Synopsis: El Niño is expected to remain strong through the Northern Hemisphere winter 2015-16, with a transition to ENSO-neutral anticipated during late spring or early summer 2016.
A strong El Niño continued during November as indicated by well above-average sea surface temperatures (SSTs) across the central and eastern equatorial Pacific Ocean. The Niño-4, Niño-3.4 and Niño-3 indices rose to their highest levels so far during this event, while the Niño-1+2 index remained approximately steady. The subsurface temperatures in the central and eastern Pacific, while still well above average, decreased slightly due to the eastward push of the upwelling phase of an equatorial oceanic Kelvin wave. Low-level westerly wind anomalies and upper-level easterly wind anomalies continued over the most of the tropical Pacific. The traditional and equatorial Southern Oscillation Index (SOI) values remained negative. These conditions are associated with enhanced convection over the central tropical Pacific and suppressed convection over Indonesia. Collectively, these atmospheric and oceanic anomalies reflect a strong El Niño episode that has matured.
Most models indicate that a strong El Niño will continue through the Northern Hemisphere winter 2015-16, followed by weakening and a transition to ENSO-neutral during the late spring or early summer. The forecaster consensus remains nearly unchanged from last month, with the expectation that this El Niño will rank among the three strongest episodes as measured by the 3-month SST departures in the Niño 3.4 region dating back to 1950. El Niño is expected to remain strong through Northern Hemisphere winter 2015-16, with a transition to ENSO-neutral anticipated during the late spring or early summer 2016.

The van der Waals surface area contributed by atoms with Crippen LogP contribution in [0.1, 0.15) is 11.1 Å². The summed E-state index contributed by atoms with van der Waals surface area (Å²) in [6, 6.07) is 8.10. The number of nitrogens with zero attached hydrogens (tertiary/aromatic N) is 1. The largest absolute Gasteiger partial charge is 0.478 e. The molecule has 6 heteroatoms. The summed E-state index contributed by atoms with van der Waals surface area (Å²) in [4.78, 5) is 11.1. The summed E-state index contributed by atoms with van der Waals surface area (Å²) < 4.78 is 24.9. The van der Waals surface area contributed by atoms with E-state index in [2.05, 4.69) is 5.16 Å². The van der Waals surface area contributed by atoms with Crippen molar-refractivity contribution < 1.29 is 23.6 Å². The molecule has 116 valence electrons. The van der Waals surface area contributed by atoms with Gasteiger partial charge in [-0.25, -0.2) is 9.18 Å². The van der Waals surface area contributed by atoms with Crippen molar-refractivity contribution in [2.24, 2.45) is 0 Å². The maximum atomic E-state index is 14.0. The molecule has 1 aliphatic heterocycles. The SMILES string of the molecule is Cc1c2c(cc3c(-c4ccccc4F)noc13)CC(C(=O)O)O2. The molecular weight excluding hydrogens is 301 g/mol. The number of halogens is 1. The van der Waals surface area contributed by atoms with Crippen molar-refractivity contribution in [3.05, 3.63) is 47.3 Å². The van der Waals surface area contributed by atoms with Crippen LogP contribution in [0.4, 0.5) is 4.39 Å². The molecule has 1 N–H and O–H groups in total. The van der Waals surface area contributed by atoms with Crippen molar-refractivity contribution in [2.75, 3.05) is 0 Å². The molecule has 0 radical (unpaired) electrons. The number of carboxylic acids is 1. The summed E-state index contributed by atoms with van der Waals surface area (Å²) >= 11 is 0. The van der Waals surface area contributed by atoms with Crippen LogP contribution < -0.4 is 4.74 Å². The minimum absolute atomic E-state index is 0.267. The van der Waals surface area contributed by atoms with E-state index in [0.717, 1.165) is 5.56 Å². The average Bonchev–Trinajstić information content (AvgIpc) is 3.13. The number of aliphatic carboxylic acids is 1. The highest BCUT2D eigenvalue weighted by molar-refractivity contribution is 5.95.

El Niño has already produced significant global impacts and is expected to affect temperature and precipitation patterns across the United States during the upcoming months. Seasonal outlooks indicate an increased likelihood of above-median precipitation across the southern tier of the United States, and below-median precipitation over the northern tier of the United States. Above-average temperatures are favored in the West and northern half of the country with below-average favored in the southern Plains and along the Gulf Coast.
Much of the west and intermountain region should be slightly cooler than normal while the Great Plains should be moderately colder than normal. From Wisconsin, Illinois and Missouri south and eastward temperatures should be slightly to moderately warmer than normal.
Oregon, Washington and across the northern plains states should be only slightly drier than normal. California and much of Nevada and the Mississippi Valley and Gulf states should be slightly wetter than normal. The eastern seaboard should be slightly to moderately drier than normal. Florida should be near normal in the north and slightly drier than normal in the south.
Much of the west and intermountain region should be from slightly warmer to slightly cooler than normal than normal while the Great Plains east and including Wisconsin, Illinois and Missouri and most of Michigan and Indiana should be moderately colder than normal while the Northeast, Eastern Seaboard and Southwest remain warmer than normal.
Parts of central Washington state and Oregon and north Idaho and western Wyoming along with Southern California and the Central Valley and Arizona and western New Mexico should be slightly to moderately wetter than normal. Much of the western plans from Montana through west Texas should be moderately to severely drier than normal. The Mississippi and Ohio valleys should be near normal to slightly wetter than normal. The eastern seaboard all way to Florida should be slightly to moderately drier than normal.